Bill Lamparter, president of the PrintCom Consulting Group, claims that today’s sheetfed offset innovations are so advanced, they’re already pushing 2004 press models toward obsolescence. “Analog press developments continue to focus on waste reduction, faster run speeds, quick changeovers, improved and automatic color control, better perfectors, improved inking systems, touchscreen controls and virtual proofing on the console,” he details. “And, there are new advancements in in-line finishing, such as cold foiling, embossing, diecutting and a variety of coating options, which enable on-press production of unique product effects.”
Lamparter acknowledges other new offerings, such as large-format sheetfed presses up to 64˝ wide, which are designed for both commercial printing and packaging applications. (KBA and man- roland offer even larger models.)
“This was Heidelberg’s contribution to Drupa 2008,” he says. “And the Speedmaster XL VLF presses include features like Heidelberg’s Intellistart, which permits the press to be prepared for the next job while the first one is being printed; and Wallscreen, which gives the press operator an overview of the printing process with dynamically depicted functions, including ink zone displays.
According to Lamparter, there has been a bounty of eye-opening innovations in lithographic technology: on-press spectrophotometric color measurement/adjustment systems, operated by touchscreen; the ability to customize press lines to meet a printer’s specific application requirements; perfecting technologies; and on-press options like UV coaters, double coating units, cold foil systems, as well as presses that can be equipped with a flexo unit before the offset units.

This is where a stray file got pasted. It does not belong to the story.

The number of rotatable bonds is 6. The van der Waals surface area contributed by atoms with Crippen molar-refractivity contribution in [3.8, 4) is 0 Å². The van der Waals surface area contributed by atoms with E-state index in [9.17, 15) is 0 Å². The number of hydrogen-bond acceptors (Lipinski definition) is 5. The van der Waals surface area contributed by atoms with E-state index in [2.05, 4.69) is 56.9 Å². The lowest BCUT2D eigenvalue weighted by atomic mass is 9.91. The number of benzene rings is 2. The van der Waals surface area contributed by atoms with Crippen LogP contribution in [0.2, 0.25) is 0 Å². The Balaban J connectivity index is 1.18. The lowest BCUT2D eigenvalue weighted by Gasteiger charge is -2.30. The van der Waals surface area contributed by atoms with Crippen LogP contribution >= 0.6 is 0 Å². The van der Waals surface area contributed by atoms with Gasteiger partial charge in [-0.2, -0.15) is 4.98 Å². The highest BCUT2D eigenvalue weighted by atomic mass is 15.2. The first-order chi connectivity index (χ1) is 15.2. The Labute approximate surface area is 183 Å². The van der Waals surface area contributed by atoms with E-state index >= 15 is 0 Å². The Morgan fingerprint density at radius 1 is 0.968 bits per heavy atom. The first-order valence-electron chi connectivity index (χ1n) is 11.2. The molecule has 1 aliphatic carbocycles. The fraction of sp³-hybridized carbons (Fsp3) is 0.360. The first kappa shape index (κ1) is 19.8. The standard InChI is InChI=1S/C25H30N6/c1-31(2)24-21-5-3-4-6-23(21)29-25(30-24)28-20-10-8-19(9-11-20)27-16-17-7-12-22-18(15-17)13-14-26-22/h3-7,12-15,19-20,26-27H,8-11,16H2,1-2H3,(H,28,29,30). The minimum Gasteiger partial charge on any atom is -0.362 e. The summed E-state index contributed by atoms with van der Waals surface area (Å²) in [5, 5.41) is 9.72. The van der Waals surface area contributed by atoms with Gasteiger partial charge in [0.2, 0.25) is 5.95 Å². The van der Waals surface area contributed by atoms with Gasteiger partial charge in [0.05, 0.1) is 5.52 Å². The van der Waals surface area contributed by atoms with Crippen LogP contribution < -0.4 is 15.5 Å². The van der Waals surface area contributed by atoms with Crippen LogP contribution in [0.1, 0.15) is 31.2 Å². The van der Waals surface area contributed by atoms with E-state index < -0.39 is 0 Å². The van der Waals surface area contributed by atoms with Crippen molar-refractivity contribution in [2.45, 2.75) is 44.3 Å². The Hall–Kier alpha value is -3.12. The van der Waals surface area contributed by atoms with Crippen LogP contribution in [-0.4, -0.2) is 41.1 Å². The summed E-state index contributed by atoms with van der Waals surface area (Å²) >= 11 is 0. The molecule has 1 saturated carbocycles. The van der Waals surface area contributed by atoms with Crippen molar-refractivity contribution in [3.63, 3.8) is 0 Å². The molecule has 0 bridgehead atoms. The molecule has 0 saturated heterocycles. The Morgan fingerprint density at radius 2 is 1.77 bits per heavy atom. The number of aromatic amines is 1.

Bill McLauchlan, senior technical consultant for Printing Industries of America, is confident that—excluding the unfortunate economic situation in 2009—many “next-gen” offset presses on the market would be strengthening the industry.
“The newest technology offerings are amazing. Every manufacturer has developed new and innovative features,” he points out. “There is so much automation. In the past, this kind of high-tech machinery was unheard of.”